The happy, eight-day Jewish holiday of Hanukkah that begins on Thursday night and is marked with nightly candle lighting, special prayers, and eating foods fried in oil, would seem to be harmless from a safety point of view, but the Israel Institute for Occupational Safety and Health (IIOSH) warns us otherwise.
Every year, Israelis buy over 30 million sufganiyot during the festival, and a significant number even a month before by those who crave them. Sufganiyot are soft, round pastries that are fried or baked, and sometimes filled or decorated, that are traditionally made and eaten during Hannukah.
Besides the ones made at home, they are made by teams of bakers working around the clock. Alongside the joy, there are also risks of slipping, burns from hot oil, and respiratory problems during baking, IIOSH warns.
The workers are exposed to safety risks and occupational diseases, such as baker’s asthma – a disease caused by inflammation of the respiratory tract. Bakers are exposed during their work to flour dust in various processes, including grinding, sifting, collecting, storing, transporting, baking, cooking, and more. In small bakeries, most operations are done by hand, resulting in a high concentration of flour dust in workstations. Bakers and pastry chefs exposed to flour may also experience irritation in the nose and eyes, and skin inflammation.
Hanukkah means “dedication” because the holiday celebrates the rededication of Jerusalem’s Holy Temple in the 2nd century BCE. The land was run by the Seleucids (Syrian-Greeks) who tried to force the people of Israel to accept Greek culture and beliefs instead of Jewish observances and monotheistic belief.
A small band of faithful but poorly armed Jews led by Judah the Maccabee defeated the mighty Seleucid army, drove them out, reclaimed the Temple and rededicated it. When they prepared to light the Temple’s candelabrum, they found only a single jar with olive oil that had escaped contamination by the Greeks. Miraculously, they lit the candelabrum and the one-day supply of oil lasted for eight days, until new oil could be prepared under conditions of ritual purity.
Safe baking, frying and lighting
When preparing a significant number of doughnuts, regularly sweep and clean wet surfaces or use a vacuum cleaner and install an efficient ventilation system to prevent the formation of a flour-dust cloud. Adjust the burners for efficient combustion and to reduce the levels of carbon monoxide. It is recommended to install detectors with audible alarms in case levels of the poisonous gas rise dangerously.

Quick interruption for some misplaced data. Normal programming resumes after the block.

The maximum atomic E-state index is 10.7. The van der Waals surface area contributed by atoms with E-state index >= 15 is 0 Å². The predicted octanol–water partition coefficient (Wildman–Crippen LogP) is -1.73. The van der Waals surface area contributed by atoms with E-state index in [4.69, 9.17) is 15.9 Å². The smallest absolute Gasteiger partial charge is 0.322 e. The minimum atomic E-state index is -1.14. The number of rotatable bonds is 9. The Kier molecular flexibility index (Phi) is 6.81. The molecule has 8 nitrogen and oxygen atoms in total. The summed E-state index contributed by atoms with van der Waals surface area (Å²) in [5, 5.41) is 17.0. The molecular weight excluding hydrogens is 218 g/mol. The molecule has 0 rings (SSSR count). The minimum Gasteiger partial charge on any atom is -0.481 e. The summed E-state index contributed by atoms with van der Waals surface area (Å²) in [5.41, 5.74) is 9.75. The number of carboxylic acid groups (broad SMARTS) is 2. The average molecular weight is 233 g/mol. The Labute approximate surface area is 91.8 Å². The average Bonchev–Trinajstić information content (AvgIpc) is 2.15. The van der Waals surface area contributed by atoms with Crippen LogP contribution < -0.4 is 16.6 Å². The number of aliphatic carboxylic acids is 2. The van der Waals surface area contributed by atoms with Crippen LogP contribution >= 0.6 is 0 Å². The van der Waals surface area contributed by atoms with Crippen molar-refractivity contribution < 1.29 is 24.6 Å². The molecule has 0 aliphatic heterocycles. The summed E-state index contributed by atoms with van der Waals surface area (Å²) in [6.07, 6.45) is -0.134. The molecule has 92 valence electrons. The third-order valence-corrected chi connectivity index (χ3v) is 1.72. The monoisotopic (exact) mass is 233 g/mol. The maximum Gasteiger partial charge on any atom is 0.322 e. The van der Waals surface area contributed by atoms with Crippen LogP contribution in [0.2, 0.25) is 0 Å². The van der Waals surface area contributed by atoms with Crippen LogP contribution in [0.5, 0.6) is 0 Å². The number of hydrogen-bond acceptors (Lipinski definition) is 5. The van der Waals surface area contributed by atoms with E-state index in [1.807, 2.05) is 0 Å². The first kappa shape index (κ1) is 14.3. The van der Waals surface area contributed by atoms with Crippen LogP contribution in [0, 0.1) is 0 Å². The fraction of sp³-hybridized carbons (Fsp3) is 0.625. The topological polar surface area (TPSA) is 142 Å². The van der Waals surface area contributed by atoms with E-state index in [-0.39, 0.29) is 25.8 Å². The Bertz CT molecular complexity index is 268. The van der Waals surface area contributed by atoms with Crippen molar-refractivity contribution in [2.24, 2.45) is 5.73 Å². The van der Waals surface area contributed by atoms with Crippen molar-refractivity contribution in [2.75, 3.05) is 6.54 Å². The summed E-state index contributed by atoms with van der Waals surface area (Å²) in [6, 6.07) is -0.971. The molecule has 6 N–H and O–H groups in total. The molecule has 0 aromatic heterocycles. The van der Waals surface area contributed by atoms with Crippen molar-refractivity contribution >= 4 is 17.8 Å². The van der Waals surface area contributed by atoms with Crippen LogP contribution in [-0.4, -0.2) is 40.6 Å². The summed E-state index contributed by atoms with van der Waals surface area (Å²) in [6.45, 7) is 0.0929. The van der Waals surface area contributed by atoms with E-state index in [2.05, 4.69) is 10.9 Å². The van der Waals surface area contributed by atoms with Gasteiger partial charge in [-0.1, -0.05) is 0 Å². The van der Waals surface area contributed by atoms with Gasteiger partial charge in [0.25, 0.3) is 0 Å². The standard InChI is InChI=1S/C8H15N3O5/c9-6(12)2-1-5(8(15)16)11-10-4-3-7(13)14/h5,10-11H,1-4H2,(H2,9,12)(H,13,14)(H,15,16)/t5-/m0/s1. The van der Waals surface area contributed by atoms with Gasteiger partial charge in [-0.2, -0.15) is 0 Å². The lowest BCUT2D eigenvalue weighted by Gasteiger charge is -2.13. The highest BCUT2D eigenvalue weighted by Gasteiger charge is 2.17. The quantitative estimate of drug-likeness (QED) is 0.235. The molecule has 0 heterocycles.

When deep frying, ensure that the pot handle faces inward to prevent accidental contact with the handle and the spillage of hot oil. Watch the pot and keep young children away from the stove to prevent burns from the hot oil. If it catches fire, never try to extinguish it with water. Prepare a suitable lid in advance and cover the flaming pot with it or use a damp cloth, or use a fire extinguisher if available nearby. If oil spills on the floor, wipe it up immediately to prevent slipping.
When microwaving doughnuts with filling, which heats up faster than its outer layer, let it cool for a while before eating them because they can cause burns in the mouth.
Regarding lighting of the candles or lamps, it is recommended to use hanukkiyot (candelabrum) made of heat- and fire-resistant materials such as metal or ceramics, and not homemade, possibly flammable ones made by children. Choose a place for it, taking into account the building’s entrances where wind can topple the candles. Don’t place it at the edge of the table, on a tablecloth that can be pulled to the floor. When placed on the windowsill, it should be on a stable surface, away from curtains that may catch fire.
It is recommended to place them in a dedicated glass box with ventilation openings to prevent wind gusts from turning them over and causing a fire. Also be cautious of jumping or tail-wagging pets that could knock it over. Long hair should be collected before lighting to prevent it from catching fire.
If a rocket/missile attack siren goes off when the candles are lit, extinguish the flame immediately before going to a safe room.
It is recommended not to allow children younger than nine to light candles by themselves and without supervision. An adult or older child should always supervise.
Don’t leave burning candles unattended or walk with a burning hanukkiya. Store the matches out of the reach of children.
Keep coins, sparklers, candies, and small toy parts away from children up to the age of three.
Finally, don’t eat too many doughnuts as they can be very fattening, especially fried ones.
“At this time, Israel needs the great light that the Hanukkah festival brings with it,” IIOSH director Dr. Miki Winkler said. “It’s important to follow safety guidelines and avoid accidents and occupational diseases that may occur during the various customs of the festival or due to alarm-induced incidents.”